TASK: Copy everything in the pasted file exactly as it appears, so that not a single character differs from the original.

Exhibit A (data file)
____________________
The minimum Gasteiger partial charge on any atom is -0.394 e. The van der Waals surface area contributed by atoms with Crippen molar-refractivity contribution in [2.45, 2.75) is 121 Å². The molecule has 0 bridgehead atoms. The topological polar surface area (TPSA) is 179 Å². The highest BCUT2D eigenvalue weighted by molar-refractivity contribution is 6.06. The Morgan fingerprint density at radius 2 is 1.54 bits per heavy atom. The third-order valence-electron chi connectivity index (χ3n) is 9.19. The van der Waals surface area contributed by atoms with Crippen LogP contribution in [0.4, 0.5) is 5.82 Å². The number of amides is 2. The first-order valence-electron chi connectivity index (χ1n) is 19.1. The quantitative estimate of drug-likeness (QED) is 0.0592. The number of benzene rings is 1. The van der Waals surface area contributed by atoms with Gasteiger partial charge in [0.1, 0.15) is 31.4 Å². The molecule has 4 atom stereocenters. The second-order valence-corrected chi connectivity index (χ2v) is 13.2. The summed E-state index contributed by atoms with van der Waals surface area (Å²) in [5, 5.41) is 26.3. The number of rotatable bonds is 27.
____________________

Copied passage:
The minimum Gasteiger partial charge on any atom is -0.394 e. The van der Waals surface area contributed by atoms with Crippen molar-refractivity contribution in [2.45, 2.75) is 121 Å². The molecule has 0 bridgehead atoms. The topological polar surface area (TPSA) is 179 Å². The highest BCUT2D eigenvalue weighted by molar-refractivity contribution is 6.06. The Morgan fingerprint density at radius 2 is 1.54 bits per heavy atom. The third-order valence-electron chi connectivity index (χ3n) is 9.19. The van der Waals surface area contributed by atoms with Crippen LogP contribution in [0.4, 0.5) is 5.82 Å². The number of amides is 2. The first-order valence-electron chi connectivity index (χ1n) is 19.1. The quantitative estimate of drug-likeness (QED) is 0.0592. The number of benzene rings is 1. The van der Waals surface area contributed by atoms with Gasteiger partial charge in [0.1, 0.15) is 31.4 Å². The molecule has 4 atom stereocenters. The second-order valence-corrected chi connectivity index (χ2v) is 13.2. The summed E-state index contributed by atoms with van der Waals surface area (Å²) in [5, 5.41) is 26.3. The number of rotatable bonds is 27.